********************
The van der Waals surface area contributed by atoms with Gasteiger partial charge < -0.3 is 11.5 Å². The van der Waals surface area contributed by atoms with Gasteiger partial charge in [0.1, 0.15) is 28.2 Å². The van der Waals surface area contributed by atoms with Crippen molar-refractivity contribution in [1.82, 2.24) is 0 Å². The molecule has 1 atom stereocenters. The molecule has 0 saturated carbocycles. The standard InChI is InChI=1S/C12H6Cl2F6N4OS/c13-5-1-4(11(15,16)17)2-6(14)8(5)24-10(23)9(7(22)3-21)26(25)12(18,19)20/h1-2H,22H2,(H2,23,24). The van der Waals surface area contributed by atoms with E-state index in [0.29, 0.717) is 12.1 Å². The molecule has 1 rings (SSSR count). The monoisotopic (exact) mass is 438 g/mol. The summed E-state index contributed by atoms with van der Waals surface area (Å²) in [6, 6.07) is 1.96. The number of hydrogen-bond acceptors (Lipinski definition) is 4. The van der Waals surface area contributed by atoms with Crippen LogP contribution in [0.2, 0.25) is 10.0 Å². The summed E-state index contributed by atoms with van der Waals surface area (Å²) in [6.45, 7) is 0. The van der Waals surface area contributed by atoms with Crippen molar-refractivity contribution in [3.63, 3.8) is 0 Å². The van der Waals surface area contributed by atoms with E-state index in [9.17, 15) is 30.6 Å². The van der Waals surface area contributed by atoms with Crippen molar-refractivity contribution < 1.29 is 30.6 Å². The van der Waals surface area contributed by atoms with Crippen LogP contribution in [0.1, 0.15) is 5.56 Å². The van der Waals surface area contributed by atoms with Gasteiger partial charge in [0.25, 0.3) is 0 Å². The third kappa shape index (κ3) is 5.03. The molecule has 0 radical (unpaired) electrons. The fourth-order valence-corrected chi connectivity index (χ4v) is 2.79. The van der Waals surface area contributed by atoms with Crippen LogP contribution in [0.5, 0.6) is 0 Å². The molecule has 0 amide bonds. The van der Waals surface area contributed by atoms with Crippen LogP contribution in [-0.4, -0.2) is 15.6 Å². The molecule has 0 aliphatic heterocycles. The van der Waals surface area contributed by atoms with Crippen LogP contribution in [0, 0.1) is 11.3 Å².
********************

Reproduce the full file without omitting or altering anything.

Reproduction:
The van der Waals surface area contributed by atoms with Gasteiger partial charge < -0.3 is 11.5 Å². The van der Waals surface area contributed by atoms with Gasteiger partial charge in [0.1, 0.15) is 28.2 Å². The van der Waals surface area contributed by atoms with Crippen molar-refractivity contribution in [1.82, 2.24) is 0 Å². The molecule has 1 atom stereocenters. The molecule has 0 saturated carbocycles. The standard InChI is InChI=1S/C12H6Cl2F6N4OS/c13-5-1-4(11(15,16)17)2-6(14)8(5)24-10(23)9(7(22)3-21)26(25)12(18,19)20/h1-2H,22H2,(H2,23,24). The van der Waals surface area contributed by atoms with E-state index in [0.29, 0.717) is 12.1 Å². The molecule has 1 rings (SSSR count). The monoisotopic (exact) mass is 438 g/mol. The summed E-state index contributed by atoms with van der Waals surface area (Å²) in [6, 6.07) is 1.96. The number of hydrogen-bond acceptors (Lipinski definition) is 4. The van der Waals surface area contributed by atoms with Crippen LogP contribution in [0.2, 0.25) is 10.0 Å². The summed E-state index contributed by atoms with van der Waals surface area (Å²) in [6.45, 7) is 0. The van der Waals surface area contributed by atoms with Crippen molar-refractivity contribution in [3.63, 3.8) is 0 Å². The van der Waals surface area contributed by atoms with E-state index in [9.17, 15) is 30.6 Å². The van der Waals surface area contributed by atoms with Crippen molar-refractivity contribution < 1.29 is 30.6 Å². The van der Waals surface area contributed by atoms with Crippen LogP contribution in [0.1, 0.15) is 5.56 Å². The van der Waals surface area contributed by atoms with Gasteiger partial charge in [0.25, 0.3) is 0 Å². The third kappa shape index (κ3) is 5.03. The molecule has 0 radical (unpaired) electrons. The fourth-order valence-corrected chi connectivity index (χ4v) is 2.79. The van der Waals surface area contributed by atoms with Crippen LogP contribution in [0.5, 0.6) is 0 Å². The molecule has 0 amide bonds. The van der Waals surface area contributed by atoms with Crippen LogP contribution in [-0.4, -0.2) is 15.6 Å². The molecule has 0 aliphatic heterocycles. The van der Waals surface area contributed by atoms with Crippen LogP contribution in [0, 0.1) is 11.3 Å².